lazy initialisation


(J.E. Schotsman) #1

Hello,

I need to initialize a variable of a class with a closure using the value of some variables of the class.
Since this is not permitted I thought I might solve the problem by declaring it lazy. But this is still rejected by the compiler.
If there are no circular dependencies in initialization of lazy variables this could be allowed, couldn’t it?
Or is this a very big if?

My workaround is ugly: a calculated property + a private variable + an initialized:Bool variable.

Jan E.


(Mark Dalrymple) #2

This works for me

class Blorg: NSObject, URLSessionDelegate {

    var config: URLSessionConfiguration

    lazy var session: URLSession = {

        print("howdy")

        return URLSession(configuration: self.config, delegate: self,
delegateQueue: nil)

    }()

    override init() {

        config = URLSessionConfiguration.default()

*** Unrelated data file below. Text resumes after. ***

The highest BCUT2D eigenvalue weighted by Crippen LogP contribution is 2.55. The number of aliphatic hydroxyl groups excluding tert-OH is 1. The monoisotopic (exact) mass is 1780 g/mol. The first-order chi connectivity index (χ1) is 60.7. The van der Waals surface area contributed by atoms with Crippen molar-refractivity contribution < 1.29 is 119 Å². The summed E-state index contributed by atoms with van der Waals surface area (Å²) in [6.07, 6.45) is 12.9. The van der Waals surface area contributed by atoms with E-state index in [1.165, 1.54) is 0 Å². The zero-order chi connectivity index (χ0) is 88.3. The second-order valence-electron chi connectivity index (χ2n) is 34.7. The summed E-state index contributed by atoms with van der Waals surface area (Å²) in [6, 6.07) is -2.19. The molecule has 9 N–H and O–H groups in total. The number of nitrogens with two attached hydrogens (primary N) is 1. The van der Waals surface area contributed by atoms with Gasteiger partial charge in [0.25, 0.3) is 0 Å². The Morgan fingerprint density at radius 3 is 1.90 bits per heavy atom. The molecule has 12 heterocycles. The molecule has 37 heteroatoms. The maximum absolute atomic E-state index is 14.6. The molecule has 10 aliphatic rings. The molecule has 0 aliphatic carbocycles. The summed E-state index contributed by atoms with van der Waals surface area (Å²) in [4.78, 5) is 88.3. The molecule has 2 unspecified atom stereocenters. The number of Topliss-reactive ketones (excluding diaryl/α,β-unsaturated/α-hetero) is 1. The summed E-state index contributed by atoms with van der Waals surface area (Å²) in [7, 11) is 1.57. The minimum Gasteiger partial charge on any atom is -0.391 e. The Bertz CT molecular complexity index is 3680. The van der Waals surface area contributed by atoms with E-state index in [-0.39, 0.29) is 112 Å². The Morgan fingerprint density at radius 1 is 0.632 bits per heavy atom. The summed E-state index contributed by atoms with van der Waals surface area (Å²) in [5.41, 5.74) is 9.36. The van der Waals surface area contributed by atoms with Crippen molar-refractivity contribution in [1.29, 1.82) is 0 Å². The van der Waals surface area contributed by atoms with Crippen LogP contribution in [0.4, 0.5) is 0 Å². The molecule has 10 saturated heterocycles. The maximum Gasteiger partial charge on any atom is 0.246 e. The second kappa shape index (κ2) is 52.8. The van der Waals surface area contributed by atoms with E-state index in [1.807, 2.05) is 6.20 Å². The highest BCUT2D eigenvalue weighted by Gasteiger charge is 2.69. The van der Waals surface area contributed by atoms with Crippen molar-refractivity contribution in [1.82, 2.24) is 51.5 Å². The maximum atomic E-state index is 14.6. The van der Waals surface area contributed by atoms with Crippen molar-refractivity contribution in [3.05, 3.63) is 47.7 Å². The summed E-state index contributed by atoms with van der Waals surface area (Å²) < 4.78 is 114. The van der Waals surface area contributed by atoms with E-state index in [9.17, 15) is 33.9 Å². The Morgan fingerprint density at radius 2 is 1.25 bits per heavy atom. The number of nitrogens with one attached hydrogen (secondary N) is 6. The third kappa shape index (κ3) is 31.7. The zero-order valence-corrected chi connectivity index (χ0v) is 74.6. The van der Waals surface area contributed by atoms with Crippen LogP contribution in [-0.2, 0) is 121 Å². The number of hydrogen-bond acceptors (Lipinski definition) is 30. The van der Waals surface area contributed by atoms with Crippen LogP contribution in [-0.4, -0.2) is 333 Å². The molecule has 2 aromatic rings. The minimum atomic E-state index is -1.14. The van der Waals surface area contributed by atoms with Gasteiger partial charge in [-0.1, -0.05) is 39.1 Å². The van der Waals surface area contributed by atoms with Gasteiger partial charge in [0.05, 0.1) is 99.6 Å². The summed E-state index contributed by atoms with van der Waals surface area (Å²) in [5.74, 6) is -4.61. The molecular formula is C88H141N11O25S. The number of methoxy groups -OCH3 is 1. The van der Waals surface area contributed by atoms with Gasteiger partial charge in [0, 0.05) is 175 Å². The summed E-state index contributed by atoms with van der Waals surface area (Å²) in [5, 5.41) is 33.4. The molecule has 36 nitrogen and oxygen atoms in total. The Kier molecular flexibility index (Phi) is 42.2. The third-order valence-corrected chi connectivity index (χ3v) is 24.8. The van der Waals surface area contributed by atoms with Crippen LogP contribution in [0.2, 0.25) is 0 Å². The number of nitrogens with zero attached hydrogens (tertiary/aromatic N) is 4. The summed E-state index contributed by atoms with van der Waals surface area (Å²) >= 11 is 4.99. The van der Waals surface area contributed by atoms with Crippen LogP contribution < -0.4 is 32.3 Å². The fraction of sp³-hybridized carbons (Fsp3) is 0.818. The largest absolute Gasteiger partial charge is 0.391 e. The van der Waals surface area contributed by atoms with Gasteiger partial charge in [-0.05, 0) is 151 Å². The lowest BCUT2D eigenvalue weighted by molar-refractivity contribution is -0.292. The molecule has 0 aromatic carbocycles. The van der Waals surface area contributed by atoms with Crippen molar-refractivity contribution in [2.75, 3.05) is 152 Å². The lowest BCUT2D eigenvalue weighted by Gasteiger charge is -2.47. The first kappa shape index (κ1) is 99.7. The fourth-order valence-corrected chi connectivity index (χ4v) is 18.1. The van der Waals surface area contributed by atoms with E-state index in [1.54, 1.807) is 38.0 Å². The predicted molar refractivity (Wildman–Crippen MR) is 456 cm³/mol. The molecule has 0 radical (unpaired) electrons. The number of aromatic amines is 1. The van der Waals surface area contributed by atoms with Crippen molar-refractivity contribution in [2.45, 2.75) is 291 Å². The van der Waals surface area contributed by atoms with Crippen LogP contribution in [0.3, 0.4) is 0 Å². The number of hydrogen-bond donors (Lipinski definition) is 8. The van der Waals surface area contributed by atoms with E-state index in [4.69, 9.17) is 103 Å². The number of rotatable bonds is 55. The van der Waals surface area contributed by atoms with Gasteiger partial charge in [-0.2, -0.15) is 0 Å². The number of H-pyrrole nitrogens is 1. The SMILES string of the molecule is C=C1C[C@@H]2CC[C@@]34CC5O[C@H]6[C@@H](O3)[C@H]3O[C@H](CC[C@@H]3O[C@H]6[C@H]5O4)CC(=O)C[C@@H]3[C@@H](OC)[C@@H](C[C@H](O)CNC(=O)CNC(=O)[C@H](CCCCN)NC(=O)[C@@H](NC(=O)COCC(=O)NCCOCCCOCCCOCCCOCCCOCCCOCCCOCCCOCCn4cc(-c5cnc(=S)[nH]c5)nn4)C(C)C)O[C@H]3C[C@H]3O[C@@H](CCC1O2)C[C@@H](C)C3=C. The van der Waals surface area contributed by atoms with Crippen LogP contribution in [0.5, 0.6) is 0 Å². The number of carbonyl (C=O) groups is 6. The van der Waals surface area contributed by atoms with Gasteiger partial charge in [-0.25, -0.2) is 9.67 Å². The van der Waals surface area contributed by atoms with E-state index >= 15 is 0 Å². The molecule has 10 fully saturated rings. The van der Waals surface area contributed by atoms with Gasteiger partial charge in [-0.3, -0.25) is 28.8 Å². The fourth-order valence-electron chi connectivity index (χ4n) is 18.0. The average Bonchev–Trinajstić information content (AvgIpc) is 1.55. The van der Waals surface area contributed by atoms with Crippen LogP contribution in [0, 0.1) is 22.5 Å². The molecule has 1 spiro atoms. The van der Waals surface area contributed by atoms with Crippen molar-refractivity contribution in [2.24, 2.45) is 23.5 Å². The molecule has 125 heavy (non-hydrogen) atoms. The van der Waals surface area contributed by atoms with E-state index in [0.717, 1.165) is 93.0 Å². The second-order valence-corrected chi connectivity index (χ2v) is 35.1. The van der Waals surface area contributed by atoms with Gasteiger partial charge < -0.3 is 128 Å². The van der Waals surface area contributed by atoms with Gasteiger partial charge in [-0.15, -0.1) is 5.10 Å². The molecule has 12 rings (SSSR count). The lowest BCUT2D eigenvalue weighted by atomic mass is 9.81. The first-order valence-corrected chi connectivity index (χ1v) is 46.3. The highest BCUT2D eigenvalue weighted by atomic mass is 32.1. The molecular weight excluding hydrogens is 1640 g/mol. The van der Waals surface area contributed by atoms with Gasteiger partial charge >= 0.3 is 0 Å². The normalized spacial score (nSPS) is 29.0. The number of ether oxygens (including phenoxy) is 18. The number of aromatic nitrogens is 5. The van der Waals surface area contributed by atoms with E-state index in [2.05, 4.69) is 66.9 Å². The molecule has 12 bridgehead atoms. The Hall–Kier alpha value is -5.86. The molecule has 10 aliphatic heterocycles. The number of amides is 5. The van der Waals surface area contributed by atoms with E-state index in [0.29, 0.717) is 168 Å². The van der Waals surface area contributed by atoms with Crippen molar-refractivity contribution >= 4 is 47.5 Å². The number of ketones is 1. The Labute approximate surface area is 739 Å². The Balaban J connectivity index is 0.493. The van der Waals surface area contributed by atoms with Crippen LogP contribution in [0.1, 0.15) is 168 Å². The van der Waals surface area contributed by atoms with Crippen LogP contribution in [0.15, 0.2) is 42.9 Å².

}

}

Cheers,
++md

···

On Mon, Jul 4, 2016 at 1:04 PM, J.E. Schotsman via swift-users < swift-users@swift.org> wrote:

Hello,

I need to initialize a variable of a class with a closure using the value
of some variables of the class.
Since this is not permitted I thought I might solve the problem by
declaring it lazy. But this is still rejected by the compiler.
If there are no circular dependencies in initialization of lazy variables
this could be allowed, couldn’t it?
Or is this a very big if?

My workaround is ugly: a calculated property + a private variable + an
initialized:Bool variable.

Jan E.

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swift-users@swift.org
https://lists.swift.org/mailman/listinfo/swift-users


(Zhao Xin) #3

You'd better sharing some of you code here first.

Zhaoxin

···

On Tue, Jul 5, 2016 at 1:04 AM, J.E. Schotsman via swift-users < swift-users@swift.org> wrote:

Hello,

I need to initialize a variable of a class with a closure using the value
of some variables of the class.
Since this is not permitted I thought I might solve the problem by
declaring it lazy. But this is still rejected by the compiler.
If there are no circular dependencies in initialization of lazy variables
this could be allowed, couldn’t it?